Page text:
Submitted to: Plant Science
Publication Type: Peer Reviewed Journal
Publication Acceptance Date: 6/16/2010
Publication Date: 7/1/2010
Publication URL: http://dx.doi.org/10.1016/j.plantsci.2010.06.004
Citation: Schramm, E.C., Abellera, J.C., Strader, L., Garland Campbell, K.A., Steber, C.M. 2010. Isolation of ABA-responsive mutants in allohexaploid bread wheat (Triticum aestivum L.): Drawing connections to grain dormancy, preharvest sprouting, and drought tolerance. Plant Science. 179:620-629. Interpretive Summary: Mutant wheat plants with increased sensitivity to the plant hormone abscisic acid (ABA) were identified. Some of these mutants show increased seed dormancy suggesting that they may be used to investigate the role of ABA signaling in preharvest sprouting tolerance. Others show increased ABA sensitivity in the leaves suggesting that they can be used to investigate the role of ABA in the control of wheat drought tolerance.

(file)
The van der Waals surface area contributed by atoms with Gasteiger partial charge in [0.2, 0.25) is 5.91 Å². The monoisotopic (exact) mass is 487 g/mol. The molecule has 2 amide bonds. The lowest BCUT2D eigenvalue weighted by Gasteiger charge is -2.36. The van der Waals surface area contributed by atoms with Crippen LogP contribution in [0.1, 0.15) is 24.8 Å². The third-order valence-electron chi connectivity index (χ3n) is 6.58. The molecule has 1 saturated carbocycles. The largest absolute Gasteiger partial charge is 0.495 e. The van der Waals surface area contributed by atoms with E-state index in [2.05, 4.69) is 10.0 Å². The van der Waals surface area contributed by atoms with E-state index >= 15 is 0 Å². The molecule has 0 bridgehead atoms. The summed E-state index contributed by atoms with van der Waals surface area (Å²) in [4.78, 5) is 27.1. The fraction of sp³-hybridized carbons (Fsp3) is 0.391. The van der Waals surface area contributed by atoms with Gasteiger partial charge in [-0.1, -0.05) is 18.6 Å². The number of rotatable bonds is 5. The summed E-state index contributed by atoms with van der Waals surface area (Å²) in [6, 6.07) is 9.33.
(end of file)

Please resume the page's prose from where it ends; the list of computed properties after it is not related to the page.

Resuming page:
Technical Abstract: This paper describes the isolation of Wheat ABA-responsive mutants (Warm) in Chinese spring background of allohexaploid Triticum aestivum. The plant hormone abscisic acid (ABA) is required for the induction of seed dormancy, the induction of stomatal closure and drought tolerance, and is associated with cold and salt tolerance. ABA also inhibits the germination of mature grain, and higher sensitivity to ABA has been shown to be associated with preharvest sprouting tolerance in wheat. PHS, the germination of seed on the mother plant, occurs when cool moist conditions persist before harvest. PHS tolerance is correlated with higher levels of seed dormancy which can result from red grain color, higher ABA accumulation, or higher levels of ABA sensitivity. The BA sensitivity of wheat grain during germination was found to be associated with the dormancy status of the grain. Warm lines were isolated based on the phenotype of maintaining higher levels of ABA sensitivity during after-ripening. The Warm1 and Warm4 mutants showed increased seed dormancy even in the absence of applied ABA suggesting that these mutants may have increased embryo dormancy. The remaining mutants, Warm2, Warm3, Warm5, and Warm6 all show fairly normal germination in the absence of ABA but increased sensitivity to the inhibition of seed germination by applied ABA. Warm resulted in little or no change in the yield of greenhouse and field grown plants suggesting that they may be utilized to increased grain dormancy without adverse effects on yield. Measurement of whole plant transpiration revealed that Warm3 and Warm6 show a phenotype of decreased leaf transpiration. Since ABA also inhibits leaf transpiration in drying soils, this phenotype suggests that these mutants are likely ABA hypersensitive both in seed and vegetative tissues.